Postcolonial theory is one of the main frameworks for thinking about the world and acting to change the world. Arising in academia and reshaping humanities and social sciences disciplines, postcolonial theory argues that our ideas about foreigners, ‘the other,’ particularly our negative ideas about them, are determined not by a true will to understand, but rather by our desire to conquer, dominate, and exploit them. According to postcolonial theory, the cause of poverty, tyranny, and misery in the world, and of failed societies around the world, is Euro-American imperialism and colonialism.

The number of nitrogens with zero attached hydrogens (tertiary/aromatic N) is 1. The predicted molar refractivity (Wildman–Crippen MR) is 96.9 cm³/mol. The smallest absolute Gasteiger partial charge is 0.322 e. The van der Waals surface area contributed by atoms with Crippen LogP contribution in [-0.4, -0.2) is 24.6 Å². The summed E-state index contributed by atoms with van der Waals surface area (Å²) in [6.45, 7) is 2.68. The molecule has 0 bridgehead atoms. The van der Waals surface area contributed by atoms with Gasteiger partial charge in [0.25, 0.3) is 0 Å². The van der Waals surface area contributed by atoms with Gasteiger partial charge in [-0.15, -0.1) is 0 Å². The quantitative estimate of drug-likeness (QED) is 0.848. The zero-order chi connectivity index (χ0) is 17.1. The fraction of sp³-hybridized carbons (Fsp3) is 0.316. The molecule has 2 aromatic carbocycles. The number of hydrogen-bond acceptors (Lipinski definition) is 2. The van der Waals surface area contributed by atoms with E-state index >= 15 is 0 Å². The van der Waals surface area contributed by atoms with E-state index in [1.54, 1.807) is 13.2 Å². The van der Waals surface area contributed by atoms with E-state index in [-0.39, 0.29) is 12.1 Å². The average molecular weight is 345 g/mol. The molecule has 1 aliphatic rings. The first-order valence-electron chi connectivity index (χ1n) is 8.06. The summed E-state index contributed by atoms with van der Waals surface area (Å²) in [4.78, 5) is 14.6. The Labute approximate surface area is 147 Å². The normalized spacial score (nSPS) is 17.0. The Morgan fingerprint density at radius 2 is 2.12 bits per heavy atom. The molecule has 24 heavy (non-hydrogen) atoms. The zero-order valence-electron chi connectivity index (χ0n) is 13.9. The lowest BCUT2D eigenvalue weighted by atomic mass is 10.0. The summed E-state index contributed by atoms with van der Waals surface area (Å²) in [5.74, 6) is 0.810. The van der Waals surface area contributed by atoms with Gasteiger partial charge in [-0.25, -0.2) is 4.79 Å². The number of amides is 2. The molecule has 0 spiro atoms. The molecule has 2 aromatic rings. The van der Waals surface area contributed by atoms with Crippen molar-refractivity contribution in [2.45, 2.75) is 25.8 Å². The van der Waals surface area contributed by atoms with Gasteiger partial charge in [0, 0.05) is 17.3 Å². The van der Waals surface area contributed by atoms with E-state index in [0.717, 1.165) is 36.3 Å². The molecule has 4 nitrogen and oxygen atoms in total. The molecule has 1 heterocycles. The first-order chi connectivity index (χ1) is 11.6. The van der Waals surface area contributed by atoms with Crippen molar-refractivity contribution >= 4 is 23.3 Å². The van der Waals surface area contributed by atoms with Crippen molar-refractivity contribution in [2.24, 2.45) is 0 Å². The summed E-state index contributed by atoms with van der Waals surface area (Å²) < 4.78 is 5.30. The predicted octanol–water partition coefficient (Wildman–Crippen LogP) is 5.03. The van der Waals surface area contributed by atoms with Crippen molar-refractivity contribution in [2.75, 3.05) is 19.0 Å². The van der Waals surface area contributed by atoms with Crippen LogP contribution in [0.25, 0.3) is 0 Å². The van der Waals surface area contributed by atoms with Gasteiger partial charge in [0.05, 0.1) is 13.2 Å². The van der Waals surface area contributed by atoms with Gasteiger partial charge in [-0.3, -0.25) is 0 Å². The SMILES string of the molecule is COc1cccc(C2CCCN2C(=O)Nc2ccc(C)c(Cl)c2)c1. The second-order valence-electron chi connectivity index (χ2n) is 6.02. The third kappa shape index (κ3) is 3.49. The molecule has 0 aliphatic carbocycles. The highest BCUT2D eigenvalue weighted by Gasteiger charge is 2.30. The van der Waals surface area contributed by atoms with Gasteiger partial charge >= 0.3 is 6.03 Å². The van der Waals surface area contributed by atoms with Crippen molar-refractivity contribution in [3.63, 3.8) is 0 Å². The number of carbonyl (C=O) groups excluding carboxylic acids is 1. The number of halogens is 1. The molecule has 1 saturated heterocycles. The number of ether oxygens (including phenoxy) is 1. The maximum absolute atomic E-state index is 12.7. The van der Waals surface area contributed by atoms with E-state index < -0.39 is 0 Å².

Previously published as a special issue of Israel Affairs, this work examines and challenges postcolonial theory. In scholarly, research-based papers, the specialist authors examine various facets of postcolonial theory and application. First, the theoretical assumption and formulations of postcolonial theory are scrutinized and found dubious. Second, the deleterious impact on academic disciplines of postcolonial theory is demonstrated. Third, the distorted postcolonial view of history, its obsession with current events to the exclusion of the historical basis of events, is exposed and corrected. Fourth, an examination of Middle Eastern culture challenges the assumption that these societies have been shaped entirely, and victimized, by Western intrusion. Finally, exploring the Arab-Israel conflict, the one-sided case of postcolonial Arabism is explored and found to be faulty.